Clearly, there can be many possible factors as to why an asymmetry may be observed. As a starting point, it may be worth noting that posture and movement can be considered an “expression” of the Central Nervous System (CNS) as it perceives threat. I had a recent conversation with a colleague and I really liked the way they expressed this possible CNS response: “muscles will protect nerves”. The CNS role in general is to maintain self-preservation. Consider a person with acute lumbar pain with a discogenic issue and radicular symptoms travelling distally into the leg: the most common antalgic observation is a lateral shift to decompress the area of concern. The nervous system is attempting to maintain a certain level of “survival” by using an antalgic strategy.
In some cases, it may be very difficult and/or impossible to reverse the impacts of some of these factors within manual therapy treatments (i.e., anatomical variations, degenerative pathologies). However, minimizing perceived threat with treatment and rehab exercises, and introducing a level of comfortability can be a great approach in seeking improvement.
A starting point could be addressing the goal of initializing control and comfortability of the nervous system in the sagittal plane, then progressing and challenging the nervous system primarily into the transverse plane as well as the frontal plane. As mentioned in my previous blog, Dr. Mark Rocca offers a great seminar introducing concepts of developmental kinesiology and dynamic neuromuscular stabilization into practice.
If the person finds relief of symptoms while consistently performing these new movement strategies, then it can be considered to be a valuable component of care for the individual.
An important consideration is that observable asymmetries are not a prerequisite to present symptoms; although there are certainly cases where people may still benefit from investigating an asymmetry (particularly in reference to optimizing and re-organizing the central nervous system’s role in efficient movement strategies).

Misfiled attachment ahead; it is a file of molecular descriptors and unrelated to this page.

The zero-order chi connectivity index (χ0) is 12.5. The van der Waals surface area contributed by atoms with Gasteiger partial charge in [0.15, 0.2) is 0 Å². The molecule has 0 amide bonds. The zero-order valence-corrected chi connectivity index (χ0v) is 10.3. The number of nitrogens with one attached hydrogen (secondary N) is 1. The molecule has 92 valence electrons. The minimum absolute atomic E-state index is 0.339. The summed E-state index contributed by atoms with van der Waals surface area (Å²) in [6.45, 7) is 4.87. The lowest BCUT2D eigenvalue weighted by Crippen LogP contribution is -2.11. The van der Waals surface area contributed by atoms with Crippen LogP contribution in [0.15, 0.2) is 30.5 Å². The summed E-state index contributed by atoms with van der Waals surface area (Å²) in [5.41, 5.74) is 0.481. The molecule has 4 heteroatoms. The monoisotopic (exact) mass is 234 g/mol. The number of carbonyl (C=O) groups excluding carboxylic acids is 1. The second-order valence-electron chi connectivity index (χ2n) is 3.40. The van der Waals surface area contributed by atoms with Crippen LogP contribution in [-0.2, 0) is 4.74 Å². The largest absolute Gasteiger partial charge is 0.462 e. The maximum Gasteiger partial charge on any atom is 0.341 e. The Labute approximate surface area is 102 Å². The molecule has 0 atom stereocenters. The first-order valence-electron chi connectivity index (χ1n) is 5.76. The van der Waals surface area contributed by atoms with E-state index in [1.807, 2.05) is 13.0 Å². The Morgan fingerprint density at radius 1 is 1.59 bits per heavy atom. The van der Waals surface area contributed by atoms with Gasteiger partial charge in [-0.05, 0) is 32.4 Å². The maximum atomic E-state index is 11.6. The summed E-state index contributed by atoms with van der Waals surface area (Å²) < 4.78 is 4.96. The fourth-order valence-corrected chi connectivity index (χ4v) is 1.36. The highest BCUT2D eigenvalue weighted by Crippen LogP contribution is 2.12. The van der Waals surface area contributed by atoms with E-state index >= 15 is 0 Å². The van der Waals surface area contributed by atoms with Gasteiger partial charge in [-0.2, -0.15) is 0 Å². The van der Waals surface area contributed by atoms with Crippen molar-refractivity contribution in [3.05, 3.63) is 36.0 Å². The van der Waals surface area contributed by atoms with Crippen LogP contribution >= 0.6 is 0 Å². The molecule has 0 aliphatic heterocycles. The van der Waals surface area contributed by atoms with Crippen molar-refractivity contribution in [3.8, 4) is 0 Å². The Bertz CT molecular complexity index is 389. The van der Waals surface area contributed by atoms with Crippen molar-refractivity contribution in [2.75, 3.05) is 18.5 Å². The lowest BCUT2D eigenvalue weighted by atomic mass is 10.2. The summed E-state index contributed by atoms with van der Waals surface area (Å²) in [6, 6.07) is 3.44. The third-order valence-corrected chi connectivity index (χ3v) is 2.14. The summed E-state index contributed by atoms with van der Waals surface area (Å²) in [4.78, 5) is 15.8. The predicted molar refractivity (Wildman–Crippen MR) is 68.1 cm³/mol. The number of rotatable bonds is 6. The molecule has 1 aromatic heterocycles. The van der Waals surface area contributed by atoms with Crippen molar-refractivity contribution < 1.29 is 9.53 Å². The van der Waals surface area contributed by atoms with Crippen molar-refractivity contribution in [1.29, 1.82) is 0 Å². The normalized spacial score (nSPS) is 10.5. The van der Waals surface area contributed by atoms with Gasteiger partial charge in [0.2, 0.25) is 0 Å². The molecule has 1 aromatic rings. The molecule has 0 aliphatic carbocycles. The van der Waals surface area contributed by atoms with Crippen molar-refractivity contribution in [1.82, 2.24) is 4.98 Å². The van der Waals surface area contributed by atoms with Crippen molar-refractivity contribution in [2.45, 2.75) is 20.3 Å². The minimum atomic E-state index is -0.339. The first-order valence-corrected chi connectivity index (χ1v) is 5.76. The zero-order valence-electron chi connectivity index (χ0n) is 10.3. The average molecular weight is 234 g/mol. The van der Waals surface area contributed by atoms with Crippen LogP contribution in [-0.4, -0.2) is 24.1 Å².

In addition to this, it may be beneficial for practitioners to offer accurate answers to a person’s questions about asymmetries, as this discussion can reinforce the person’s belief that they need to be “fixed” in some way, and that there is something wrong with the person’s anatomy. In some cases a person’s hypervigilance around the topic of spinal “alignment” can be potentially detrimental, particularly when this approach has not lead to symptom reduction with past treatment. Rather, re-organizing and optimizing the nervous system (with movement and appropriate treatment approaches) may lend a helping hand to providing consistent relief of symptoms.
Kobesova A, Davidek P, Morris CE, Andel R, Maxwell M, Oplatkova L, Safarova M, Kumagai K, Kolar P. Functional postural-stabilization tests according to Dynamic Neuromuscular Stabilization approach: Proposal of novel examination protocol. J Bodyw Mov Ther. 2020 Jul;24(3):84-95. doi: 10.1016/j.jbmt.2020.01.009. Epub 2020 Feb 8. PMID: 32826013.
Rocca, Mark (2021). Level 1: Foundations of Movement Workshop.
About the Author
Chris is a Massage Therapist and acupuncture practitioner from Ingersoll, Ontario with a special interest in managing concussion and sports injuries. While not in clinical practice Chris has served as an Instructor in Massage Therapy at the Canadian College of Massage and Hydrotherapy.
With prior education and experience as a Kinesiologist, Chris has a passion for movement and how it translates to improved patient outcomes. Whether it’s managing your symptoms virtually, or assisting students in preparing for an exam, Chris is excited to help you on your journey.